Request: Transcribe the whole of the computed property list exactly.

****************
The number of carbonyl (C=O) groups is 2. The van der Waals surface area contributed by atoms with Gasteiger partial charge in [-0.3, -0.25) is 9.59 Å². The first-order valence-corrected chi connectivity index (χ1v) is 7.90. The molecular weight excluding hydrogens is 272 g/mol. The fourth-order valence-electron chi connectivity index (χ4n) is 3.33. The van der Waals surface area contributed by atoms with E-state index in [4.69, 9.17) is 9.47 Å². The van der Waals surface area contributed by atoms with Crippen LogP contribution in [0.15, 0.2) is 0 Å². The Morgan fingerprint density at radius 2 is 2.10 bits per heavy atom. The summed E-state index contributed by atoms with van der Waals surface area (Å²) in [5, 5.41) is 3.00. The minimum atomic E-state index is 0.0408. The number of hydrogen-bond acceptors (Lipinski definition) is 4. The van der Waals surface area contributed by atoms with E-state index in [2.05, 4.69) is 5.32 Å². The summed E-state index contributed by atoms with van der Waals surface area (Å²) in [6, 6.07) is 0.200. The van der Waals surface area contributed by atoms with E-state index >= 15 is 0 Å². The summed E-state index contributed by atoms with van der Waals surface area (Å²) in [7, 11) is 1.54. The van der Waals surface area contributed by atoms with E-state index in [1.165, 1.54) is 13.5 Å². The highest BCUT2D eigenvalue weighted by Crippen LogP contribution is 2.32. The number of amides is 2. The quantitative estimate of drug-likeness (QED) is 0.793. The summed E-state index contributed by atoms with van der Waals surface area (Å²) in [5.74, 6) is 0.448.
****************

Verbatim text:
The number of carbonyl (C=O) groups is 2. The van der Waals surface area contributed by atoms with Gasteiger partial charge in [-0.3, -0.25) is 9.59 Å². The first-order valence-corrected chi connectivity index (χ1v) is 7.90. The molecular weight excluding hydrogens is 272 g/mol. The fourth-order valence-electron chi connectivity index (χ4n) is 3.33. The van der Waals surface area contributed by atoms with E-state index in [4.69, 9.17) is 9.47 Å². The van der Waals surface area contributed by atoms with Crippen LogP contribution in [0.15, 0.2) is 0 Å². The Morgan fingerprint density at radius 2 is 2.10 bits per heavy atom. The summed E-state index contributed by atoms with van der Waals surface area (Å²) in [5, 5.41) is 3.00. The minimum atomic E-state index is 0.0408. The number of hydrogen-bond acceptors (Lipinski definition) is 4. The van der Waals surface area contributed by atoms with E-state index in [2.05, 4.69) is 5.32 Å². The summed E-state index contributed by atoms with van der Waals surface area (Å²) in [6, 6.07) is 0.200. The van der Waals surface area contributed by atoms with E-state index >= 15 is 0 Å². The summed E-state index contributed by atoms with van der Waals surface area (Å²) in [7, 11) is 1.54. The van der Waals surface area contributed by atoms with E-state index in [1.165, 1.54) is 13.5 Å². The highest BCUT2D eigenvalue weighted by Crippen LogP contribution is 2.32. The number of amides is 2. The quantitative estimate of drug-likeness (QED) is 0.793. The summed E-state index contributed by atoms with van der Waals surface area (Å²) in [5.74, 6) is 0.448.